If you follow our blog regularly you couldn’t have missed that last week our team was busy hosting antibody suppliers, academic and industry researchers and professionals from the pharmaceutical and biotech sector here in Bath for the 2nd International Antibody Validation Event.

If you weren’t able to join us last week, here is a quick update on the discussions that took place and some of the ideas that emerged from the event – and we hope you can join in the next event, more details to follow on that another time!

The event attracted nearly 100 attendees, coming from all over the world to bring together ideas and expertise, and to take part in conversation aimed at establishing best practices in research antibody validation and improving antibody validation for the life science community.

A key theme that emerged throughout the event was summarised by Professor Jim Trimmer from University of California Davis who said that it is key the question regarding validation is framed “not in how you validate your antibody, but for what has your antibody been validated”.

Dr Andrew Chalmers, founder of CiteAb, said: “This point by Professor Trimmer summarised a recurring theme of the meeting. You need to validate your antibody for the specific circumstances you are using it in.”

Screen Shot 2016-09-22 at 08.08.28Other speakers focused on this along with issues of transparency, with a number of reagent suppliers outlining their efforts and processes, including Birte Aggeler of Bio-techne, Jason Li of Proteintech, Deepa Shankar of Thermo Fisher Scientific and Alejandra Solache from Abcam.

Dr Chalmers added: “As a researcher who works regularly with suppliers and other researchers, but less with the pharmaceutical companies, I found it especially useful to get insight into how companies like Medimmune and AstraZeneca operate validation processes.

“Arthur Lewis of Medimmune and Karine Enesa from AstraZeneca illustrated how antibody validation is carried out in their companies and both stressed how important it was for the success of a drug development program – outlining how patient safety hinges on the antibodies being used in research.”

The education of researchers using antibodies was an interesting issue raised by Alison Banham of the University of Oxford – key if the recording of antibody use is to improve.

Another fascinating issue that was raised was that around business forces in the antibody market. Andrew said: “Jason Li from Proteintech outlined the business forces that operate in the antibody market and how they can affect quality, with a quote we might not have expected at an antibody validation meeting – “when in doubt ask Karl Marx”…!”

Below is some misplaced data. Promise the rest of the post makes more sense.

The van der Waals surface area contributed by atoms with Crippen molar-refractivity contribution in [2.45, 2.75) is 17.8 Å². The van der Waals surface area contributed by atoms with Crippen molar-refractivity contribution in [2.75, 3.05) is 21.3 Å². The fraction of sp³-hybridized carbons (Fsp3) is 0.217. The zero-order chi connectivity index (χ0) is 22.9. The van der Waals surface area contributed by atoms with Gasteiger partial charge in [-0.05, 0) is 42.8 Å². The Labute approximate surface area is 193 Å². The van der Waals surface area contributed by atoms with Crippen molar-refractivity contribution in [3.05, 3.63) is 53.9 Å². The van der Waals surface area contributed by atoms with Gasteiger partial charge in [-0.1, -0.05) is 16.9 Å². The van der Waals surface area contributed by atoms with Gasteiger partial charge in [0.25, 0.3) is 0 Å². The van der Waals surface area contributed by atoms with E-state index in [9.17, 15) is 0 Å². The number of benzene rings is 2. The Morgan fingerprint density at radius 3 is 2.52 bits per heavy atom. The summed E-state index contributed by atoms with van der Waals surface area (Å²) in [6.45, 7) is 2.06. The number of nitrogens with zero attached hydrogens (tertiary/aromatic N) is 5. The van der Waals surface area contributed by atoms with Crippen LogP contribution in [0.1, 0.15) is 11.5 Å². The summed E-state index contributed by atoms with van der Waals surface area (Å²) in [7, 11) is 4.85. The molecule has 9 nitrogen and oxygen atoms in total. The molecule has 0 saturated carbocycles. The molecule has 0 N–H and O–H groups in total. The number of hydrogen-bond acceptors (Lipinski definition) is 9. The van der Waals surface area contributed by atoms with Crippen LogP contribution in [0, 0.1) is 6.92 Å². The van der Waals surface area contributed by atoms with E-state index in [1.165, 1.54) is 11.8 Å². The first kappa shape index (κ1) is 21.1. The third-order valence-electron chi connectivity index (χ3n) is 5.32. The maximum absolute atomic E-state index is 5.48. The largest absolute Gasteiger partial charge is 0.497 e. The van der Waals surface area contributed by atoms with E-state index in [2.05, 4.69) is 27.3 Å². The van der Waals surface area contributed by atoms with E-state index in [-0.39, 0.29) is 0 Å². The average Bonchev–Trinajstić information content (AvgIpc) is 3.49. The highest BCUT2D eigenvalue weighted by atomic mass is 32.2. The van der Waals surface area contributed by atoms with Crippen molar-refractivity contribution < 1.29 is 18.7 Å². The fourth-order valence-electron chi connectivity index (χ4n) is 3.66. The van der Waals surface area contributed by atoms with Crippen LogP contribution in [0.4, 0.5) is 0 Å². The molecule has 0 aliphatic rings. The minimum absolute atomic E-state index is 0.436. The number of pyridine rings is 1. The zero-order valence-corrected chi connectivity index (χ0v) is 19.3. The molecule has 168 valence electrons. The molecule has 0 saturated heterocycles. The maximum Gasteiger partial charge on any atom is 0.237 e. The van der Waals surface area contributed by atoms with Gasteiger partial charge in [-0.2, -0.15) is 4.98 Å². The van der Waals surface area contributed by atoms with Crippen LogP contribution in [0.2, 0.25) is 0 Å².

Following excellent talks a discussion forum brought together funders, publishers – both groups being key stakeholders in antibody validation, along with researchers and suppliers to discuss the issues raised through the event. Discussions were wide in focus but of particular interest were ideas on including the adoption of recombinant antibodies (championed by Andrew Bradbury of Los Alamos National Laboratory) and the need for minimum requirements of antibody validation.

Feedback from attendees has so far been excellent. Raymond Chan of Bio-Techne said: “Bio-Techne brands R&D Systems and Novus Biologicals were delighted to be able to participate in and support the 2nd International Antibody Validation Meeting. Release of highly validated antibodies, and research reproducibility is an issue which we at Bio-Techne have taken seriously for the last 30 years. This meeting was a timely and ideal forum.” 

Dr Andrew Chalmers said: “This event would not have been possible without the support of our fantastic sponsors. We are very grateful to Abcam, Proteintech, R&D Systems, Novus Biologicals, Thermo Fisher Scientific and Ximbio. Thank you also to the University of Bath for hosting this event as part of its 50th Anniversary celebrations, and to AstraZeneca for supporting the running of the event alongside CiteAb. Finally a special mention to St John’s Laboratory who hosted the first meeting in 2014 – we’re sure that like us, their team is looking forward to AbVal17 already.”

If you missed the event but would like to chat through any of these ideas in more detail, or have thoughts you’d like to share, please continue the discussion using the hashtags #AbVal16 and #AbValidate. Alternatively our team are always happy to talk antibody validation so get in touch and we’d be happy to have you visit or just a chat by email!

– David and the CiteAb team